Call it what you will, there is much to be gained from the doodle.
I don’t know about you guys but I am a chronic doodler. Yep, even if that is not a word, it is now. I started doodling shortly after I left the womb I feel. My doodles have since become more intricate but nonetheless, a doodle.
So, what constitutes a doodle?
If we consult the Oxford dictionary, it is a “rough drawing made absentmindedly”.
In the article The “thinking” benefits of doodling, it states that doodling is a form of fidgeting. When someone doodles, it’s a last chance effort to stay awake and attentive. The permission we give our brain to doodle away keeps our brain active for a bit longer.
In the article above, Dr. Pillay discusses how doodling can also relieve psychological distresses, which make it easier to attend to things. We, as humans, like to have our stories make sense. Sometimes, we experience gaps in our stories and doodling comes in to save the day.
Doodling can fill the gaps by activating the brain’s “time travel machine” allowing the brain to find those lost memory pieces and bring them to the present, making our stories whole again. This gives us a greater sense of self, which allows us to feel more relaxed and opens our concentration.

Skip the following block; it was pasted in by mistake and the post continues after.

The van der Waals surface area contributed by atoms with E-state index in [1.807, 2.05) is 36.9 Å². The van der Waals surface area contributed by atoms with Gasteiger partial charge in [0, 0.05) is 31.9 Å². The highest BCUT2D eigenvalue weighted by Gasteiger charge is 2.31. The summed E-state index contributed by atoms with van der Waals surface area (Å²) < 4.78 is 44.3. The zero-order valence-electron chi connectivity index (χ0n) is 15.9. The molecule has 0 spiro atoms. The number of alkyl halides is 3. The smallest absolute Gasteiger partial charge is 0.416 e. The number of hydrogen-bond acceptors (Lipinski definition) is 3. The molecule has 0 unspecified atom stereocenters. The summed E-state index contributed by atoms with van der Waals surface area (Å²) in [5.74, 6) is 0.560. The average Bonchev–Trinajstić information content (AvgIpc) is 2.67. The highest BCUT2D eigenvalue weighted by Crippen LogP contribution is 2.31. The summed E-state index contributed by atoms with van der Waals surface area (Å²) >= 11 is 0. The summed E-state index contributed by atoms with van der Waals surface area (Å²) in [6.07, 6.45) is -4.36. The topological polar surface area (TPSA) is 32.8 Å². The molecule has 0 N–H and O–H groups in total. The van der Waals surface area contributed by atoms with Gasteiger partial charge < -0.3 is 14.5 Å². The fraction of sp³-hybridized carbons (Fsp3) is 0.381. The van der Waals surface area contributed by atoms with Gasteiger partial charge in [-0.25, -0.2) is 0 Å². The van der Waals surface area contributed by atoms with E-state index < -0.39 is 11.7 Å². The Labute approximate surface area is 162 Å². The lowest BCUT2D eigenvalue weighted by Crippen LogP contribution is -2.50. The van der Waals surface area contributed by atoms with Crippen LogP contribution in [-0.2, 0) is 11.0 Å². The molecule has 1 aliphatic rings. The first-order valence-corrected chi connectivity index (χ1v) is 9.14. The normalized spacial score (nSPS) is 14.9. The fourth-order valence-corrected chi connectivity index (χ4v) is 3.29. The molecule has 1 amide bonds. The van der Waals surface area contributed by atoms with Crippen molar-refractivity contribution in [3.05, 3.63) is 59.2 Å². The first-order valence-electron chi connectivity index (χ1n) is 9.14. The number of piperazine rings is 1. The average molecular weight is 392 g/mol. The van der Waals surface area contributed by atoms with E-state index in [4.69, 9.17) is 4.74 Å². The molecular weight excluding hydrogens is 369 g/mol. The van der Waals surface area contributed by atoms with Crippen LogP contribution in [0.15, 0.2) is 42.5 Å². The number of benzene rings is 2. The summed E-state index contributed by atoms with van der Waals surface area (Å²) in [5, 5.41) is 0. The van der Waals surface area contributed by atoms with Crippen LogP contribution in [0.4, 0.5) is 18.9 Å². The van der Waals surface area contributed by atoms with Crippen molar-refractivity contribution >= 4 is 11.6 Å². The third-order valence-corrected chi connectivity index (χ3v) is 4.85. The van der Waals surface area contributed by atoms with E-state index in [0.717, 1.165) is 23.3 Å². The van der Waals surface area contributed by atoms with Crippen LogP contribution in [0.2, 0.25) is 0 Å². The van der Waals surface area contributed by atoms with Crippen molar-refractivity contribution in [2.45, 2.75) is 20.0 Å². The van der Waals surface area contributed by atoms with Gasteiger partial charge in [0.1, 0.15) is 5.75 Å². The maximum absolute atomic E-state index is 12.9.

“It seems then that if you’re struggling to concentrate, find yourself stuck or feeling “incomplete,” a time-limited doodle expedition could be just the thing you are looking for. It will likely activate your brain’s “unfocus” circuits, give your “focus” circuits a break, and allow you to more creatively and tirelessly solve a problem at hand”
– Srini Pillay, MD
Steven Heller of The Atlantic posted an article The Cognitive Benefits of Doodling in 2015. He mentions doodling can be used as a tool to facilitate thinking.
“Making graphic marks predates verbal language, so whether as a simple doodle or a more deliberate free-hand drawing, the act is essential to expressing spontaneous concepts and emotions”
You do NOT need to be an artist to create a doodle. Even the simplest of doodles can provide insight and make discoveries that aren’t possible through words alone. I can’t tell you how many times I have drawn out ideas on scrap paper or the corner of my notebook to save for later. I admit, some of those ideas were better than others but they were ideas all the same.
Sunni Brown, author of The Doodle Revolution, discusses how doodling is a calming activity that can be utilized to guide people from a frazzled state to a more focused one.
I have found myself doodling while sitting in lecture halls or in restaurants waiting for my food. I am sure that my server at Cody’s Roadhouse had a field day trying to figure out all of my doodles in crayon.
I find it relaxing to grab a pen and start doodling away on my paper or napkin, whatever is handy. No lie, it has kept me awake on more than one occasion but I was still able to listen to what was going on around me and retain that information.
If you have yet to try out the doodle, I encourage you to give it a try. It can be helpful and fun and opens up the door to great, creative possibilities. Perhaps your next doodle of socks could make you millions.
The crucial point of this entry is to encourage you to try an outlet which may assist you in everyday situations and help to create a more calming balance in the mind.
(P.S. I LOVE FUNKY SOCKS!)